A PIG’S TALE THE UNDERGROUND STORY OF THE LEGENDARY BOOTLEG RECORD LABEL
|Genius Music Book, California
|Ralph Sunderland, Harold Sherrick, Album Research by Steve Talia
|Open Ed. copies offset printed on 200 mg gloss coated paper 336 copies offset printed on 200 mg gloss coated paper
|September 10th, 2021
|32 Chapters in 336 pages
|Softcover Open Edition- Lim.Ed. Signed Hardcover Collectors Edition Sold Out
SOUND 10 / PACKAGING 10
/ PERFORMANCE 10
2. Main Characters And Places, 3. Makin’ A Bootleg, 4. White On White, 5. Great
White Wonder, 6. GWW Takes Off, 7. Great White Rashomon, 8. Hysteria, 9.
Collectin’ And Stealin’, 10. Liver Than You’ll Ever Be, 11. Recording
Underground, 12. Trade Mark Of Quality, 13. Wide Guys, 14. Treachery Of The Big
One, 15. Legal Pirates, 16. The Peak And Downhill Side, 17. On The Run, 18.
Aftermath, 19. Epilogue, 20. TMQ Complete LP And EP Numeric Record Catalog, 21.
TMQ Master Numbers, 22. Before Pigman, 23. The Pig Sticker, 24. Generic LP
Record Labels, 25. The Generic TMQ Album Jacket, 26. Budget Double LP Albums,
27. Pig’s Eye, 28. The Genuine TMQ Record Album?, 29. Artist Index, 30. Album
Index, 31. About Ralph Sutherland, 32. About Harold Sherrick.
marks the first time for a book and some may think it inappropriate for a
bootleg site, however we believe this is not the case, due to the subject. We finally
received the finished book in its printed form about 6 months after getting a
courtesy PDF version, did some proofreading, some corrections had been
accepted, some not, in fact there still are some mistakes like at page 27 where
it says that “Dylan even seems to be playing a freer, more imaginate acoustic
guitar” instead of imaginative or at page 99 where “The Beatles was an early
favourite” instead of were or at page 193: “The owner of the small upstairs….
who had come from money” instead of for money. Apart for this minutia though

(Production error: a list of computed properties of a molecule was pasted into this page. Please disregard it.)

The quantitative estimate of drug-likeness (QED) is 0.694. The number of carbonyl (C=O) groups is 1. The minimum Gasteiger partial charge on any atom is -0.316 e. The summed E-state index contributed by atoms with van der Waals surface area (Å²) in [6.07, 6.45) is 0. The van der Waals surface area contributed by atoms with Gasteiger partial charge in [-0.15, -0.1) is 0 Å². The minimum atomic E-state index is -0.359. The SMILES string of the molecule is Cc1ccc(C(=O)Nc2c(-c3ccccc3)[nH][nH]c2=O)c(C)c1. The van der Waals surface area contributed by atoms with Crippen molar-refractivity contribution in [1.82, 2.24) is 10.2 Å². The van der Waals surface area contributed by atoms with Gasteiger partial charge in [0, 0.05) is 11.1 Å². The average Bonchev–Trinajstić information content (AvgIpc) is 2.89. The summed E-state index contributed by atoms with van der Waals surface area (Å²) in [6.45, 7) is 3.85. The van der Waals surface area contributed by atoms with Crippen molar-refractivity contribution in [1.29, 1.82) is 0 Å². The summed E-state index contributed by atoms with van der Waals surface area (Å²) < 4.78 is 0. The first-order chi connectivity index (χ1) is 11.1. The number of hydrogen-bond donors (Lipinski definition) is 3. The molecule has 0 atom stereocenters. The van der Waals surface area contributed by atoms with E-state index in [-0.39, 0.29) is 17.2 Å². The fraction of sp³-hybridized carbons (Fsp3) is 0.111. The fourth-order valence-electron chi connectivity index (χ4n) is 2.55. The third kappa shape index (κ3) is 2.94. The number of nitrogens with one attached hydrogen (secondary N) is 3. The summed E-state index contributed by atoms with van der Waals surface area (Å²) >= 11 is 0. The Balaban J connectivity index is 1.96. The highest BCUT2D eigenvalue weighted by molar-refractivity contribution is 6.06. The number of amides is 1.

the book is a great work which will fascinate the readers interested in such a
tells the story of the men who started the Trademark of
Quality (TMQ) bootleg label and released a number of bootleg titles including
the legendary Freat White Wonder and Liver Than You'll Ever Be. The book contains
a complete discography of the label with photos; a friend of the authors helped
with researching the information in the book.
First let’s take a look at the advertising summary:
“In that hot summer of ’69 two longhaired music freaks created an underground
LP record album of unreleased tracks by one of their music gods and put it out
on the streets of Los Angeles. No one had ever been crazy enough to do such an
audacious thing before. The god’s official record label was not amused, but the
music fans were thrilled. Were these guys pirates or heroes? It was so much fun
the first time, that they soon pressed up even more records of forbidden
musical fruits. They were on a roll. The following year, in 1970, one of the
culprits put The Pig image in a circular logo with the name, “Trade Mark of
Quality.” TMQ and Pigman were born!
With a cast of outrageous characters, here is the story of Trade Mark of
Quality aka TMQ aka The Pig, the first bootleg record label of its kind, spawning
many later imitators. From the end of the 60’s to the mid 70’s, TMQ and Pigman
lead the way, trotting down a muddy trail, feeding the habits and needs of
music addicts around the world. Who were these fellow travelers? Carl? The
Greek? Merlin? Hans? Rob Snout? Casper? Sheldon? The Blue Hasslebeast? and Ol’
Fred? (Not to mention The Brooklyn Boys, The Record Suits and The Feds!) What
was the connection between TMQ and the Vietnam war, revolutionaries, guns, pot
and the moon landing? It’s all inside.
Included in A Pig’s Tale is not only the Trade Mark of Quality and Pigman saga,
but reproductions of all the rubber stamped and illustrated album jackets from